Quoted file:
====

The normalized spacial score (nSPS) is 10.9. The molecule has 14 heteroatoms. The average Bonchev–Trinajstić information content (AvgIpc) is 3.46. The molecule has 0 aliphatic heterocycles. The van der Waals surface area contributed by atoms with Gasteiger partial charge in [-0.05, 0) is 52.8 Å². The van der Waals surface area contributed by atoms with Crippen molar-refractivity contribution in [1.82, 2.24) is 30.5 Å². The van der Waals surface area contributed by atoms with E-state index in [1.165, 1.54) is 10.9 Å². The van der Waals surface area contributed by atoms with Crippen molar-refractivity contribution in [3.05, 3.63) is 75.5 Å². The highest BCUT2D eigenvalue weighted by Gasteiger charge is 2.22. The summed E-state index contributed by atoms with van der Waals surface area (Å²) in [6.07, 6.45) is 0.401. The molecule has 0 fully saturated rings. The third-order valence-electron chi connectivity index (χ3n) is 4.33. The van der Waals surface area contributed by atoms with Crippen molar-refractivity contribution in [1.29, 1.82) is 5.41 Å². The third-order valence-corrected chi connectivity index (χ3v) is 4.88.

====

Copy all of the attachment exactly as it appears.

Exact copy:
The normalized spacial score (nSPS) is 10.9. The molecule has 14 heteroatoms. The average Bonchev–Trinajstić information content (AvgIpc) is 3.46. The molecule has 0 aliphatic heterocycles. The van der Waals surface area contributed by atoms with Gasteiger partial charge in [-0.05, 0) is 52.8 Å². The van der Waals surface area contributed by atoms with Crippen molar-refractivity contribution in [1.82, 2.24) is 30.5 Å². The van der Waals surface area contributed by atoms with E-state index in [1.165, 1.54) is 10.9 Å². The van der Waals surface area contributed by atoms with Crippen molar-refractivity contribution in [3.05, 3.63) is 75.5 Å². The highest BCUT2D eigenvalue weighted by Gasteiger charge is 2.22. The summed E-state index contributed by atoms with van der Waals surface area (Å²) in [6.07, 6.45) is 0.401. The molecule has 0 fully saturated rings. The third-order valence-electron chi connectivity index (χ3n) is 4.33. The van der Waals surface area contributed by atoms with Crippen molar-refractivity contribution in [1.29, 1.82) is 5.41 Å². The third-order valence-corrected chi connectivity index (χ3v) is 4.88.